No one mistook the reference to heaven and to the heavenly country of which Canaan was a type or prefigurement. There not only will God’s people receive all the greater pleasures of sinlessness and the most near and intimate knowledge of God, but also the very physical prosperity, luxury, and unending health and well-being that is promised in Deuteronomy 7.
So, I say, taken in its whole context in Scripture, this extravagant promise that is made to us in Deuteronomy 7 is to be understood as a general promise of prosperity for those who trust and obey the Lord; a promise of still far greater blessings of the soul and heart which are figured and represented by these physical blessings spoken of, and a promise of literal and complete fulfilment and prosperity of life in the world to come, in the true and eternal promised land.
Now, then, how do you respond to these words? Do you believe them? Do you believe that the Lord so delights to bless and favor his children who seek to honor and obey him? Do believe that he will always greatly reward those who diligently seek him, as the Scripture so often says? Do you really? Are the choices you make day by day predicated, based on your conviction that what God will give you for faithfulness to him will always vastly surpass what you could get for yourself if you sought your own pleasure, success, or prosperity? Is it obvious to those who watch you, that what is supremely important to you is to love and serve the Lord and that you care little for what the world might give you if only you might have the Lord’s smile upon your life and the blessing he promises to give to those who prove faithful to him? Do you invest your money, your time, your effort, according to this promise in Deuteronomy 7 and many others like it in Holy Scripture, or do you seek first the other things and give only partial and divided attention to the Kingdom of God?
I have told you before of William Burns, the Scottish minister whose preaching as a young man ushered in the great revival in Scotland in 1839 and who was such a close and honored friend of Robert Murray McCheyne and the Bonar brothers. Burns was a great preacher and had been powerfully used of God for those several years of revival and could have taken one of Scotland’s great pulpits and held it for the rest of his life. But, answering God’s call, he left everything for China and missionary work there. He suffered through many difficult years there but also bore much fruit, both in leading many folk to Christ and in having such a grand influence on other missionaries, Hudson Taylor among them. As a colleague in China wrote after his death: ‘ …he left the impress of his character and piety wherever he went. Missionaries felt it, and blessed God for even a casual acquaintance with William Burns; converts felt it, and have been heard to say, that they got their idea of what the Savior was on earth from the holy calm, and warm love, and earnest zeal of Mr Burns’ walk with God.’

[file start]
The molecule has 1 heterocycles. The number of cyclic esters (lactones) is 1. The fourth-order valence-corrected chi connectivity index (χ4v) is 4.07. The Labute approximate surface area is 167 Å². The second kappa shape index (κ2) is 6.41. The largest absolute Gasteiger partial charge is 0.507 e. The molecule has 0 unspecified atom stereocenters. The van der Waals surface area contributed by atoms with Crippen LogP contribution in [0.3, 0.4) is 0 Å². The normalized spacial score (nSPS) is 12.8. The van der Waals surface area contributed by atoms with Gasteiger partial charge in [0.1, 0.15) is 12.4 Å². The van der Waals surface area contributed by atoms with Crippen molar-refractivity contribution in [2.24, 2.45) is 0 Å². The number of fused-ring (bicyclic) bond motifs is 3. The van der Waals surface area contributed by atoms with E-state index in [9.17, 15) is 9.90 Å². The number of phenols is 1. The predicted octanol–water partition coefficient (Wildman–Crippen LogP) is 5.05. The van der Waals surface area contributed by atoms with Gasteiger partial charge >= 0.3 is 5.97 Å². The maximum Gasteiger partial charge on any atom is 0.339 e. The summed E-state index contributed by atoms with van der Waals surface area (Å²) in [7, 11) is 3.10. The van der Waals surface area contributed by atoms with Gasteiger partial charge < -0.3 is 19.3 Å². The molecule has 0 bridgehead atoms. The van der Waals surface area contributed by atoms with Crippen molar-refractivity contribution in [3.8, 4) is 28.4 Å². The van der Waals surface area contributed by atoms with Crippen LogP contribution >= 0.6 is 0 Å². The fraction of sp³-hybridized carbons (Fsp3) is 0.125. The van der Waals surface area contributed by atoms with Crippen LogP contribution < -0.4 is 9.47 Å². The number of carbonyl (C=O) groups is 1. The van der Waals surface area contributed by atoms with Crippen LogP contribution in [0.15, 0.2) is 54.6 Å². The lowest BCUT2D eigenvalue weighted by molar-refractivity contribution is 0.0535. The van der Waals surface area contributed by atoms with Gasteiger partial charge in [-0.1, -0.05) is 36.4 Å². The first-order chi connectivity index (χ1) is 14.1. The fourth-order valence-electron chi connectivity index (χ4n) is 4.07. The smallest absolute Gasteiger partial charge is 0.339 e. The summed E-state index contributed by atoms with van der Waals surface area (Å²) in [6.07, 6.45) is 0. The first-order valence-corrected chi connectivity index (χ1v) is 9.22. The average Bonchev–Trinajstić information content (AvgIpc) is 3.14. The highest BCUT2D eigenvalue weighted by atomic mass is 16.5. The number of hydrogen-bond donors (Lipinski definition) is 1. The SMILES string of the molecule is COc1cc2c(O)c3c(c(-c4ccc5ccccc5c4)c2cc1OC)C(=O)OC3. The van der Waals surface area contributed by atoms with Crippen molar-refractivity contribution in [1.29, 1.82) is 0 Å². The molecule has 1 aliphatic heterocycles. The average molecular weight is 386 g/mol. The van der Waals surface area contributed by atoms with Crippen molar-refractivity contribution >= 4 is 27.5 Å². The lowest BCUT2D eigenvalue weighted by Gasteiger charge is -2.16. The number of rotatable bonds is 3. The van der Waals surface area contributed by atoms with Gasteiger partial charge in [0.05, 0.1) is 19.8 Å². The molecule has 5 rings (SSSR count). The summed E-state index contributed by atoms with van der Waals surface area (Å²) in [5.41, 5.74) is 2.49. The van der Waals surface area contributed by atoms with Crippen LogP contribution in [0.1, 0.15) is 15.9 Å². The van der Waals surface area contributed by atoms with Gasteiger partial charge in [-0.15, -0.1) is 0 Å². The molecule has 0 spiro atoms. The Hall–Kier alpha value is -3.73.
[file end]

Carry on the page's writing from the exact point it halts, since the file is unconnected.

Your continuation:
Here was a man who kept the laws and commandments of God with faithfulness and zeal if any man ever did. Did he receive then the promise which God had made in Deuteronomy 7:12-18. Was his a prosperous life?
Well, in one sense not! After his death in China his worldly goods were sent home to Scotland and when the single box was opened by his relatives there the sum total of his earthly possessions was found to be: two shirts, one pair of trousers, his Bible, one other book, and a Chinese flag. Not much to show for a lifetime, …or is it?
His homes? Such was he loved that he would have been the most honored guest in homes the world over. His fields? All of Christian Scotland loved him and mourned his passing. And there were many in China who, humanly speaking, owed their very souls to William Burns. Indeed, the last four of his converts were virtually the fruit of his deathbed. And we can see them, his spiritual children, laying their father in that far away Manchurian grave.
The simple questions are these? To whom would God have shown the greatest favor: William Burns or someone who sought and found success as this world measures it, in accumulated property and wealth? And which life and which blessing do you desire for yourself?
William Burns sought to serve God and God blessed and honored him greatly for it. He would tell you himself, with earnest conviction in his voice and a twinkle in his eye that no one deserved less or received more than himself. And he would scoff at the thought that he might have spent his life accumulating money! ‘Whom have I in heaven but the Lord,’ he would have said, ‘and having the Lord I desire nothing on earth. My flesh and heart may fail, but God is the strength of my heart and my portion forever.’
Do you doubt God’s promise? Are you unsure that he really will bless you so richly, so extravagantly both now and forever if you seek to love and serve him only?
Is this your question:
Finding, following, keeping, struggling, Is he sure to bless?
Well, brothers and sisters:
Saints, apostles, prophets, martyrs, Answer, “Yes!”